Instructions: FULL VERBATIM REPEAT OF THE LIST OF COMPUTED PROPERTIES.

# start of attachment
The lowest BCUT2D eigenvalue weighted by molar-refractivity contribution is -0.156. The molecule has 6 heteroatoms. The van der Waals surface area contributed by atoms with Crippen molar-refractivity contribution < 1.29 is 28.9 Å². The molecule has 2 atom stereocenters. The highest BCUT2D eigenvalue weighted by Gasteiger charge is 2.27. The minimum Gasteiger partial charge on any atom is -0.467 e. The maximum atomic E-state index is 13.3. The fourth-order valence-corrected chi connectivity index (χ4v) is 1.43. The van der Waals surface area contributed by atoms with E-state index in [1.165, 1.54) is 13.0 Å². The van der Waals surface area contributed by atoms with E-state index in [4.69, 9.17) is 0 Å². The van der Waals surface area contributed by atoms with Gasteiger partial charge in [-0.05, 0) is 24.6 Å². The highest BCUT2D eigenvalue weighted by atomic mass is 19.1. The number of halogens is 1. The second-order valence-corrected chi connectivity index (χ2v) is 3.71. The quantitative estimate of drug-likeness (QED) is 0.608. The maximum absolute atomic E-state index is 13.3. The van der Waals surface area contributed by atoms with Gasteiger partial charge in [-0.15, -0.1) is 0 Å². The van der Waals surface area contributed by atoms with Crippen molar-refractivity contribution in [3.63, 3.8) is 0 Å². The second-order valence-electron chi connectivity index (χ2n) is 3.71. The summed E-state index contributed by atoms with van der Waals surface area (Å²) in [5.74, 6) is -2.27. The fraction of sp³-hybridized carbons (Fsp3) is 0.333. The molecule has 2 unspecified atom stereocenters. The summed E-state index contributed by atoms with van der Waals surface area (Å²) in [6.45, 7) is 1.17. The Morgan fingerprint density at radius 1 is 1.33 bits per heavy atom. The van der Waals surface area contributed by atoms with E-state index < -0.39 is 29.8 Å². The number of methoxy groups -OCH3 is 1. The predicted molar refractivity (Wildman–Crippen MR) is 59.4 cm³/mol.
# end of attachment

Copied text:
The lowest BCUT2D eigenvalue weighted by molar-refractivity contribution is -0.156. The molecule has 6 heteroatoms. The van der Waals surface area contributed by atoms with Crippen molar-refractivity contribution < 1.29 is 28.9 Å². The molecule has 2 atom stereocenters. The highest BCUT2D eigenvalue weighted by Gasteiger charge is 2.27. The minimum Gasteiger partial charge on any atom is -0.467 e. The maximum atomic E-state index is 13.3. The fourth-order valence-corrected chi connectivity index (χ4v) is 1.43. The van der Waals surface area contributed by atoms with E-state index in [1.165, 1.54) is 13.0 Å². The van der Waals surface area contributed by atoms with E-state index in [4.69, 9.17) is 0 Å². The van der Waals surface area contributed by atoms with Gasteiger partial charge in [-0.05, 0) is 24.6 Å². The highest BCUT2D eigenvalue weighted by atomic mass is 19.1. The number of halogens is 1. The second-order valence-corrected chi connectivity index (χ2v) is 3.71. The quantitative estimate of drug-likeness (QED) is 0.608. The maximum absolute atomic E-state index is 13.3. The van der Waals surface area contributed by atoms with Gasteiger partial charge in [-0.15, -0.1) is 0 Å². The van der Waals surface area contributed by atoms with Crippen molar-refractivity contribution in [3.63, 3.8) is 0 Å². The second-order valence-electron chi connectivity index (χ2n) is 3.71. The summed E-state index contributed by atoms with van der Waals surface area (Å²) in [5.74, 6) is -2.27. The fraction of sp³-hybridized carbons (Fsp3) is 0.333. The molecule has 2 unspecified atom stereocenters. The summed E-state index contributed by atoms with van der Waals surface area (Å²) in [6.45, 7) is 1.17. The Morgan fingerprint density at radius 1 is 1.33 bits per heavy atom. The van der Waals surface area contributed by atoms with E-state index < -0.39 is 29.8 Å². The number of methoxy groups -OCH3 is 1. The predicted molar refractivity (Wildman–Crippen MR) is 59.4 cm³/mol.